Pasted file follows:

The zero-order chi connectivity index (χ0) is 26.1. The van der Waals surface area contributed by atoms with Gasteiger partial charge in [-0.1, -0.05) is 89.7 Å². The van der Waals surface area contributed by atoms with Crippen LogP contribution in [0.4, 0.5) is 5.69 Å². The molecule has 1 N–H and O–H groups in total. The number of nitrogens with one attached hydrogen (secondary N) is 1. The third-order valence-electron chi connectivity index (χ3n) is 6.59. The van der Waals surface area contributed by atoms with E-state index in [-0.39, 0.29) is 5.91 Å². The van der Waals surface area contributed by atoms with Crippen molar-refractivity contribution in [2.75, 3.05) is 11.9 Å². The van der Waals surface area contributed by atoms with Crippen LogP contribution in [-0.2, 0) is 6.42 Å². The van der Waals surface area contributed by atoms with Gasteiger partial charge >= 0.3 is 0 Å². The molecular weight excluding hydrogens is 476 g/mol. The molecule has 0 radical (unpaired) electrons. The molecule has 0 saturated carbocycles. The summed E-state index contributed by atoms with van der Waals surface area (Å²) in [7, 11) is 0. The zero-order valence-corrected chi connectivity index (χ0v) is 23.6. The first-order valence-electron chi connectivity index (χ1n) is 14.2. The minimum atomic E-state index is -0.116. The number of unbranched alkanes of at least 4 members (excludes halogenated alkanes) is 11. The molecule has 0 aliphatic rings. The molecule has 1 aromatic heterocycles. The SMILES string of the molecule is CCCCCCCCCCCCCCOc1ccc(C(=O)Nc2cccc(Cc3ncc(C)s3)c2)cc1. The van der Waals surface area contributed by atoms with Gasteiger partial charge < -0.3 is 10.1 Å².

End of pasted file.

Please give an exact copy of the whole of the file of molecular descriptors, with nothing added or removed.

The zero-order chi connectivity index (χ0) is 26.1. The van der Waals surface area contributed by atoms with Gasteiger partial charge in [-0.1, -0.05) is 89.7 Å². The van der Waals surface area contributed by atoms with Crippen LogP contribution in [0.4, 0.5) is 5.69 Å². The molecule has 1 N–H and O–H groups in total. The number of nitrogens with one attached hydrogen (secondary N) is 1. The third-order valence-electron chi connectivity index (χ3n) is 6.59. The van der Waals surface area contributed by atoms with E-state index in [-0.39, 0.29) is 5.91 Å². The van der Waals surface area contributed by atoms with Crippen molar-refractivity contribution in [2.75, 3.05) is 11.9 Å². The van der Waals surface area contributed by atoms with Crippen LogP contribution in [-0.2, 0) is 6.42 Å². The van der Waals surface area contributed by atoms with Gasteiger partial charge >= 0.3 is 0 Å². The molecular weight excluding hydrogens is 476 g/mol. The molecule has 0 radical (unpaired) electrons. The molecule has 0 saturated carbocycles. The summed E-state index contributed by atoms with van der Waals surface area (Å²) in [7, 11) is 0. The zero-order valence-corrected chi connectivity index (χ0v) is 23.6. The first-order valence-electron chi connectivity index (χ1n) is 14.2. The minimum atomic E-state index is -0.116. The number of unbranched alkanes of at least 4 members (excludes halogenated alkanes) is 11. The molecule has 0 aliphatic rings. The molecule has 1 aromatic heterocycles. The SMILES string of the molecule is CCCCCCCCCCCCCCOc1ccc(C(=O)Nc2cccc(Cc3ncc(C)s3)c2)cc1. The van der Waals surface area contributed by atoms with Gasteiger partial charge < -0.3 is 10.1 Å².